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The Birdcage - 1996

The Birdcage - 1996

Director(s): Mike Nichols

Writer(s): Elaine May (screenplay) / Jean Poiret (play)

Cinematography by: Emmanuel Lubezki

Editor(s): Arthur Schmidt

Cast: Robin Williams, Gene Hackman, Nathan Lane, Dianne Wiest, Calisya Flockhaty, Hank Azaria, Dan Futterman, Christine Baranski, Tom McGowan and Grant Heslov

Review:

I recently compared movies to food, and while I focused on the fine dining experience versus the fast food experience in my Bill and Ted Excellent Adventure review, another aspect they share is comfort. There are some foods that you have to eat when you are in a certain mood, as they help you either get over a certain feeling or place you in a desired frame of mind. Movies, at least for me, have that same effect. And one film that always makes me feel good and lifts my spirits, no matter how awful a day I’m having, is Mike Nichols’ The Birdcage. The amount of joy, love, and acceptance that pulsates off each scene is so infectious that you cannot help but smile all the way through. Let’s talk about it.

The story takes place in South Beach, Florida and it follows Armand Goldman (Williams) an owner of a drag club called The Birdcage, and his partner Albert (Lane) the star attraction of the club. Armand gets a visit from his son, Val (Futterman), and learns that he is engaged to be married to the daughter of an ultra conservative Republican Senator, Keeley (Hackman). Val asks two simple favors from his loving dad; 1. Host a dinner party for his fiancés’ parents and 2. Pretend to be straight. After resentment and a long battle with his colorful and overly emotional partner, Armand puts his love for his son over his pride and hosts the Keeleys – leading to one hilarious night.

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Elaine May screenplay, based on a play by Jean Poiret, while hilarious and at times over the top, truly shines thanks to the love and care shown to the relationships Armand has with his partner and son. Up to that point, I had only seen them treated as the gay-BFF that helps in a rom-com. Sure, Armand is wonderfully sarcastic and overbearing, but he is always striving to do right by Albert going as far as to make him the sole benefactor to his club. Yes, many of the jokes are based on overused stereotypes of gay men, but this is the first film I saw that showed me a mature and loving relationship between two men and one that showcased them raising a loving son. The way Armand swallows his pride and panders to the ultra-conservative father-in-law of his son is heartbreaking. As he said, it took him years to accept and be proud of who he is, yet to be recognized he cannot be who he is, a sad reality and one that many still live today. 

Quick note: the best jokes, in my eyes, are the ones made at the expense of the ultra-conservative; with the co-founder of “Coalition for Moral Order” found dead in the bed of an underage black prostitute, showcasing the hypocrisy of the leaders that claim the high ground on morality.

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The stellar writing and the top-notch directing from the late great Mike Nichols (The Graduate) are elevated by the incredible all-star cast that plays to their parts perfectly. Gene Hackman is hilarious as the uptight, rightwing, self-righteous politician – that falls in love with Armand’s “wife.” I love his reaction when he finds out that it was a man in drag all along. Nathan Lane is a national treasure, as he makes this cartoon of a character feel grounded and real. Making you feel for his plight despite the outrages and over the top reactions from him; he wants to feel loved and needed. Hank Azaria as the dipsy maid, displays a comedic timing needed to keep up with the two juggernauts that are Lane and Williams. And finally, Robin Williams as the lead Arman, the man trying to juggle twenty plates in the air, while still producing the best drag show in town. From time to time you see people discuss whether you like the comedic films or the dramatic films of Williams, and this performance is a perfect example of both sides of his career. Williams can go from a dramatic speech of self-worth, pride and indent, to showcasing the moves and attitudes needed for the new song number (“…Martha Graham, Martha Graham! Or Twyla, Twyla, Twyla!”) – both delivered with the same sincerity and passion that grabs you and forces you to love him, and I did (and still do).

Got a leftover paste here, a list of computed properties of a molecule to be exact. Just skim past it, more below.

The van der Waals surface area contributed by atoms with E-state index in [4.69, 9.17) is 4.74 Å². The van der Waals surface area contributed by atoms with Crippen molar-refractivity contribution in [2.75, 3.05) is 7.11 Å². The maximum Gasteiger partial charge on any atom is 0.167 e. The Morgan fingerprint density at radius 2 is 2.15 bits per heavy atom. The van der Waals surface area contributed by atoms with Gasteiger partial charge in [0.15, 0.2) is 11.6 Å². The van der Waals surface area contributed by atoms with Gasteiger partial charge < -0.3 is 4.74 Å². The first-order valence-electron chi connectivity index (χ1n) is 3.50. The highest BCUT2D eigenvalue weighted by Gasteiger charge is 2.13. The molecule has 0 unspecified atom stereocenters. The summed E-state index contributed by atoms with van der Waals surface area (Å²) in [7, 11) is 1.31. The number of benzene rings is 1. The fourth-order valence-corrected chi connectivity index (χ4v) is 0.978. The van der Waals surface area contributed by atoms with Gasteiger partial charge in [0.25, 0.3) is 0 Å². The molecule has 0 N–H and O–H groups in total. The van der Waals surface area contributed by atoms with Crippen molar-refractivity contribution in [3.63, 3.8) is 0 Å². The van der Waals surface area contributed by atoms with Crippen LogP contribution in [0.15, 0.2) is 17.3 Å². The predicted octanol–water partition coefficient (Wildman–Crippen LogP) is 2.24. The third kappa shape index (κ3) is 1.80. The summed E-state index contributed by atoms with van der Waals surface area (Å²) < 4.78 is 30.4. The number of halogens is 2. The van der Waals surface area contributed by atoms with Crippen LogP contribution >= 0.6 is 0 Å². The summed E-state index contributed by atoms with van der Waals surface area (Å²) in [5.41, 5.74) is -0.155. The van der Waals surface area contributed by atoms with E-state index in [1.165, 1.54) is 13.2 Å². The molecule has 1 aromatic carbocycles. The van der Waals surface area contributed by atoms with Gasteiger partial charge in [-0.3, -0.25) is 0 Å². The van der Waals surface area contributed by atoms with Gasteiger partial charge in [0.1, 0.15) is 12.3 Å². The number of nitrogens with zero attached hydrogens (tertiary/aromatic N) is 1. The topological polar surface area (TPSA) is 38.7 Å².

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Quick note: I haven’t touched to fantastic cinematography by a young Emmanuel Lubezki (Gravity, Children of Men, The Revenant and Birdman) – the use of lighting and vibrant colors throughout the film, create a color palette pleasing to the eye and worthy of the story.

The Birdcage is one of the best comedies to have ever come out. It never forgets it’s a comedy while striving to tackle deep and meaningful themes of love, family and self-worth. Boosted by three stellar performances, from three legends in Hollywood (Williams, Lane, Hackman) and the steady hand of Nichols behind the camera, you can easily see why this film is one of my “go to” movies for when I want to have a good time. It’s on Netflix right now, watch it.

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The Birdcage is Why I Love Movie.

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